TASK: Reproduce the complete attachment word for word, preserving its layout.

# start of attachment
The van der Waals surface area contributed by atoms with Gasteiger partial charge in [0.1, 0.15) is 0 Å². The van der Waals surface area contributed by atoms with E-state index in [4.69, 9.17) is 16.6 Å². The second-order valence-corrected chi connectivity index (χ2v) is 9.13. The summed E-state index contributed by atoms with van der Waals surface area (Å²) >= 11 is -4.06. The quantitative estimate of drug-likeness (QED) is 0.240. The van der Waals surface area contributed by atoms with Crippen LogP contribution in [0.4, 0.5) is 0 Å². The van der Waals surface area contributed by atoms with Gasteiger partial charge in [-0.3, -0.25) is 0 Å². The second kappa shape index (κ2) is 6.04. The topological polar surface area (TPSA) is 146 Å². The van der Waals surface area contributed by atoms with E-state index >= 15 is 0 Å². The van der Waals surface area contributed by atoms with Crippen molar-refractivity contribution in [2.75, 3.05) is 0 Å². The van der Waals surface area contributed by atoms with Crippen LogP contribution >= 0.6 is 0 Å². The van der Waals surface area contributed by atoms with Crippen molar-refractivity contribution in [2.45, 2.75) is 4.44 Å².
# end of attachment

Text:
The van der Waals surface area contributed by atoms with Gasteiger partial charge in [0.1, 0.15) is 0 Å². The van der Waals surface area contributed by atoms with E-state index in [4.69, 9.17) is 16.6 Å². The second-order valence-corrected chi connectivity index (χ2v) is 9.13. The summed E-state index contributed by atoms with van der Waals surface area (Å²) >= 11 is -4.06. The quantitative estimate of drug-likeness (QED) is 0.240. The van der Waals surface area contributed by atoms with Crippen LogP contribution in [0.4, 0.5) is 0 Å². The van der Waals surface area contributed by atoms with Gasteiger partial charge in [-0.3, -0.25) is 0 Å². The second kappa shape index (κ2) is 6.04. The topological polar surface area (TPSA) is 146 Å². The van der Waals surface area contributed by atoms with E-state index >= 15 is 0 Å². The van der Waals surface area contributed by atoms with Crippen molar-refractivity contribution in [2.75, 3.05) is 0 Å². The van der Waals surface area contributed by atoms with Crippen LogP contribution >= 0.6 is 0 Å². The van der Waals surface area contributed by atoms with Crippen molar-refractivity contribution in [2.45, 2.75) is 4.44 Å².